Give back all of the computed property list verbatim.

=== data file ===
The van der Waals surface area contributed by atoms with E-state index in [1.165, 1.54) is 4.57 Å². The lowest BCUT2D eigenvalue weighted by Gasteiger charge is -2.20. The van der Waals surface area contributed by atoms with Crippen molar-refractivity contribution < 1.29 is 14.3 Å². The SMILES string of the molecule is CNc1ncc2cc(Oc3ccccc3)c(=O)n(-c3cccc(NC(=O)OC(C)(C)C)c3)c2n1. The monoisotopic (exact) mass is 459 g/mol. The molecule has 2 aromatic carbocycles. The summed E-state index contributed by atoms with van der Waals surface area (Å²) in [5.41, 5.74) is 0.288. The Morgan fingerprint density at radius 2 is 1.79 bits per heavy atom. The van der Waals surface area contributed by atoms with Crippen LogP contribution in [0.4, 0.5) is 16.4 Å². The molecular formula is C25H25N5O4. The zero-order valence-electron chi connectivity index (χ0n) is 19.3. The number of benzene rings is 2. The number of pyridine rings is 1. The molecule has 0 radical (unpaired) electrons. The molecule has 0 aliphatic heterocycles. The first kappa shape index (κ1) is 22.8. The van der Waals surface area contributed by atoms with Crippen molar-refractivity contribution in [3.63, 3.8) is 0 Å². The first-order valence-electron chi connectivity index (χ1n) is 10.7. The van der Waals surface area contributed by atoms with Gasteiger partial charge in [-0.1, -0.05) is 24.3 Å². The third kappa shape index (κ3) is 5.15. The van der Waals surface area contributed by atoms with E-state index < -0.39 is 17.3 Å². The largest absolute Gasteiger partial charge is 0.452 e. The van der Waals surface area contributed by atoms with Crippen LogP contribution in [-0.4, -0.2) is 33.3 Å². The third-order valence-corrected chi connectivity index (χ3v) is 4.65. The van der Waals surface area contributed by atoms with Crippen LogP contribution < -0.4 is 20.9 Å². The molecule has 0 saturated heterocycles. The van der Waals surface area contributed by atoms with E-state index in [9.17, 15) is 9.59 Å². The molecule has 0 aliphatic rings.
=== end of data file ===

The van der Waals surface area contributed by atoms with E-state index in [1.165, 1.54) is 4.57 Å². The lowest BCUT2D eigenvalue weighted by Gasteiger charge is -2.20. The van der Waals surface area contributed by atoms with Crippen molar-refractivity contribution < 1.29 is 14.3 Å². The SMILES string of the molecule is CNc1ncc2cc(Oc3ccccc3)c(=O)n(-c3cccc(NC(=O)OC(C)(C)C)c3)c2n1. The monoisotopic (exact) mass is 459 g/mol. The molecule has 2 aromatic carbocycles. The summed E-state index contributed by atoms with van der Waals surface area (Å²) in [5.41, 5.74) is 0.288. The Morgan fingerprint density at radius 2 is 1.79 bits per heavy atom. The van der Waals surface area contributed by atoms with Crippen LogP contribution in [0.4, 0.5) is 16.4 Å². The molecular formula is C25H25N5O4. The zero-order valence-electron chi connectivity index (χ0n) is 19.3. The number of benzene rings is 2. The number of pyridine rings is 1. The molecule has 0 radical (unpaired) electrons. The molecule has 0 aliphatic heterocycles. The first kappa shape index (κ1) is 22.8. The van der Waals surface area contributed by atoms with Crippen molar-refractivity contribution in [3.63, 3.8) is 0 Å². The first-order valence-electron chi connectivity index (χ1n) is 10.7. The van der Waals surface area contributed by atoms with Gasteiger partial charge in [-0.1, -0.05) is 24.3 Å². The third kappa shape index (κ3) is 5.15. The van der Waals surface area contributed by atoms with E-state index < -0.39 is 17.3 Å². The largest absolute Gasteiger partial charge is 0.452 e. The van der Waals surface area contributed by atoms with Crippen LogP contribution in [-0.4, -0.2) is 33.3 Å². The third-order valence-corrected chi connectivity index (χ3v) is 4.65. The van der Waals surface area contributed by atoms with Crippen LogP contribution < -0.4 is 20.9 Å². The molecule has 0 saturated heterocycles. The van der Waals surface area contributed by atoms with E-state index in [9.17, 15) is 9.59 Å². The molecule has 0 aliphatic rings.